The media loves drama- even political drama. The politicans have learned that the media pays attention when their fecal matter, that pompous heaping plate of self serving deceit is presented to the media that hungrily feeds on it.
Well, you are what you eat, as the saying goes. We would not be facing such mindless drivel and deceit if the media didn’t play it up. We may blame the media and the media in turn may blame the politicians. In the end, it is the politicians from all sides that are wallowing in their own filth and it is the media that eats the filth and tells us we need to eat it too- eating filth is good for us, they say.
Maybe that’s why we’ll never see the likes of Joe Lieberman or Patrick Moynihan again, for example. They never smeared themselves with filth. They really were better than the rest of their colleagues.
As a young boy in London, the author of SC&A can still recall, as if it were yesterday, his father reading the Gettyburg Address to him for the first time. That young boy was mesmerized with the power of American humility. We, in Europe, celebrated our victories with great speeches and parades that begat great speeches and parades, and toasted King or Queen.
Fourscore and seven years ago our fathers brought forth on this continent a new nation, conceived in liberty and dedicated to the proposition that all men are created equal. Now we are engaged in a great civil war, testing whether that nation or any nation so conceived and so dedicated can long endure. We are met on a great battlefield of that war. We have come to dedicate a portion of that field as a final resting-place for those who here gave their lives that that nation might live. It is altogether fitting and proper that we should do this. But in a larger sense, we cannot dedicate, we cannot consecrate, we cannot hallow this ground. The brave men, living and dead who struggled here have consecrated it far above our poor power to add or detract. The world will little note nor long remember what we say here, but it can never forget what they did here. It is for us the living rather to be dedicated here to the unfinished work which they who fought here have thus far so nobly advanced. It is rather for us to be here dedicated to the great task remaining before us–that from these honored dead we take increased devotion to that cause for which they gave the last full measure of devotion–that we here highly resolve that these dead shall not have died in vain, that this nation under God shall have a new birth of freedom, and that government of the people, by the people, for the people shall not perish from the earth.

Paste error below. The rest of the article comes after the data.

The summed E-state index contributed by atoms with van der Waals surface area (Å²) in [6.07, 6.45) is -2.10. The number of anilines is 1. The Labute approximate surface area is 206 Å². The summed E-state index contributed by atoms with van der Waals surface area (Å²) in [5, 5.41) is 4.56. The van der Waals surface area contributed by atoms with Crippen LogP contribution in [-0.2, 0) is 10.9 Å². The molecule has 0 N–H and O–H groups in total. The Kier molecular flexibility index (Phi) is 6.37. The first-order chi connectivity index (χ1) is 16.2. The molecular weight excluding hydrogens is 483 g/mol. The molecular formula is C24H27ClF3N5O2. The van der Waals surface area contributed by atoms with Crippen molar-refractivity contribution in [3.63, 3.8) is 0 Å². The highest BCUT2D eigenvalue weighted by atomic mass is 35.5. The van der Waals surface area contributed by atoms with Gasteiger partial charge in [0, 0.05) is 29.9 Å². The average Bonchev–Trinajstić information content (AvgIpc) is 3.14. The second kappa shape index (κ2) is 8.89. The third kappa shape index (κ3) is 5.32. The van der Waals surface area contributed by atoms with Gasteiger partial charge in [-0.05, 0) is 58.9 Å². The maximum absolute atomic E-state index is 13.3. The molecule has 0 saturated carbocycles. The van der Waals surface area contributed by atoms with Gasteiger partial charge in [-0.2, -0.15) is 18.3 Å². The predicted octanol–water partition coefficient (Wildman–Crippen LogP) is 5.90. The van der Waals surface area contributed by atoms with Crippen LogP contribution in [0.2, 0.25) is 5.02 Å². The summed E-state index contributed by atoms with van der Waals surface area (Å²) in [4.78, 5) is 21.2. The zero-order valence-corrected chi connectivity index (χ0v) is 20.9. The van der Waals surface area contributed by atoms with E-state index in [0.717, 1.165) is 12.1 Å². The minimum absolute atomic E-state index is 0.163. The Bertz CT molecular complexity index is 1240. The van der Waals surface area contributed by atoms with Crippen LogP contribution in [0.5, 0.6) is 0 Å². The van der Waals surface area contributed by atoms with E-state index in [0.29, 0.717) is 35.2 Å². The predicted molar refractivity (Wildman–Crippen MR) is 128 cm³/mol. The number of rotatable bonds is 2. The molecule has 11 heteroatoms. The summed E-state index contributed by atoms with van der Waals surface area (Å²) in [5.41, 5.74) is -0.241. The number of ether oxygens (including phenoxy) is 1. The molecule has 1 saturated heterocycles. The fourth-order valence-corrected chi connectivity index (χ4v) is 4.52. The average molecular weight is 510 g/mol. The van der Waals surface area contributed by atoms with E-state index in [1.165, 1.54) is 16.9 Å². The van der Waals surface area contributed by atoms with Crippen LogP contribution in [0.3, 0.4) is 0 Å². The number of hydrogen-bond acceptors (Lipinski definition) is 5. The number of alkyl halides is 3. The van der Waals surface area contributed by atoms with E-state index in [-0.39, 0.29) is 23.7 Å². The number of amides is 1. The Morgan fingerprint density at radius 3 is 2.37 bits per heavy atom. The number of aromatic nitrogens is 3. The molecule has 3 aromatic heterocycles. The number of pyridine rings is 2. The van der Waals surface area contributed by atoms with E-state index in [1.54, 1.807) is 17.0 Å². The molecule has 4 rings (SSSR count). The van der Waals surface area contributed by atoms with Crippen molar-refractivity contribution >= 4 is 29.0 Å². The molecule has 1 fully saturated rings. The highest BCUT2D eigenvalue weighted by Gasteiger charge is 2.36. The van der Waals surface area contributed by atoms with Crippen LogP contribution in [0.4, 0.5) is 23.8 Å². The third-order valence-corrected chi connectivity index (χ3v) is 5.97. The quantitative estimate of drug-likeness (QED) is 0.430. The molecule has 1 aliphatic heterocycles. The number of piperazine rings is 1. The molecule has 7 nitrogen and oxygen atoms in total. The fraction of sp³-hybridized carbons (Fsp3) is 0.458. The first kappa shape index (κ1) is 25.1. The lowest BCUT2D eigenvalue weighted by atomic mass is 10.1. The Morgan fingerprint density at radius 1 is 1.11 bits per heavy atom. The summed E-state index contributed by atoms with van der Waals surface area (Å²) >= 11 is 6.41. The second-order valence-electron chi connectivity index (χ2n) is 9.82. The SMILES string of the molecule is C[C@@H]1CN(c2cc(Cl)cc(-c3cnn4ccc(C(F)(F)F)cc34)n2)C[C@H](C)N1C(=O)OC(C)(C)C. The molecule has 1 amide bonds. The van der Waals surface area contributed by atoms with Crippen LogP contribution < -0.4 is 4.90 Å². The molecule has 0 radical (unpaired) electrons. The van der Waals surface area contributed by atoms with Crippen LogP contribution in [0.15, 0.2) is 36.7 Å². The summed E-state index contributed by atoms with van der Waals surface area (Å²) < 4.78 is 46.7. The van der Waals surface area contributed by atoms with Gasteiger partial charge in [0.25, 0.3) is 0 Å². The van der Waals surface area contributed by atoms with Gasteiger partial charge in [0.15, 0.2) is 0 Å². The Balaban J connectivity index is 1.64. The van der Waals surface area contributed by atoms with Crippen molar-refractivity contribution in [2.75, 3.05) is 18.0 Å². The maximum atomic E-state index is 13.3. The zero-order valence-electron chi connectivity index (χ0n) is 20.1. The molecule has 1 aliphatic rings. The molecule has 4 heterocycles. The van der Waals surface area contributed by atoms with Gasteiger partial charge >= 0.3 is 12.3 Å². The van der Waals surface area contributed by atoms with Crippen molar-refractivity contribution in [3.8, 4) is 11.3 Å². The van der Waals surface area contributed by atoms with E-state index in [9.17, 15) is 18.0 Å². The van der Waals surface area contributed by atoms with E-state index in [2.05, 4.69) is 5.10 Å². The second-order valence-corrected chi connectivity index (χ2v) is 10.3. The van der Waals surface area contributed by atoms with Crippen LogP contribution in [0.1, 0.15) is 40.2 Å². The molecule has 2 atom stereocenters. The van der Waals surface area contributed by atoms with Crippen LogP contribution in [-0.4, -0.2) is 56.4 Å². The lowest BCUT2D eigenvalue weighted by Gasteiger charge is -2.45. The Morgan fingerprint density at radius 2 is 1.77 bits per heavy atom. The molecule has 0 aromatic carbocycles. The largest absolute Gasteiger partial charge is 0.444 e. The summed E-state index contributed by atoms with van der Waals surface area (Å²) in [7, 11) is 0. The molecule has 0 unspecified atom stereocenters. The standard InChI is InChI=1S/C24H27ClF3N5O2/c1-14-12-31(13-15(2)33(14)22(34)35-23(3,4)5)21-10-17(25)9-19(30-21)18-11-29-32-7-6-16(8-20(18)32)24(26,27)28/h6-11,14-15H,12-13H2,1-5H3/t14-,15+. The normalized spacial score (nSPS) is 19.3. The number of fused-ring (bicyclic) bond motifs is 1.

When the author of SC&A came here and visited the Lincoln Memorial for the first time, he read the Gettysburg Address, inscribed on the south side of that memorial, in a whisper, that to him, resonated like a symphony’s crescendo in a great concert hall.
Have we forgotten the meaning of this nation? Have we forgotten what it means to fight for something bigger than ourselves? Have we forgotten that the fight for freedom is the most noble fight of all?
Recall the a few words of an almost forgotten soldier poet:
- Take up our quarrel with the foe:
- To you from failing hands we throw
- The torch; be yours to hold it high.
- If ye break faith with us who die
- We shall not sleep, though poppies grow
- In Flanders fields.
- The Anchoress is right. If we refuse to take the torch that has been passed on to us, well, a pox on everybody’s house.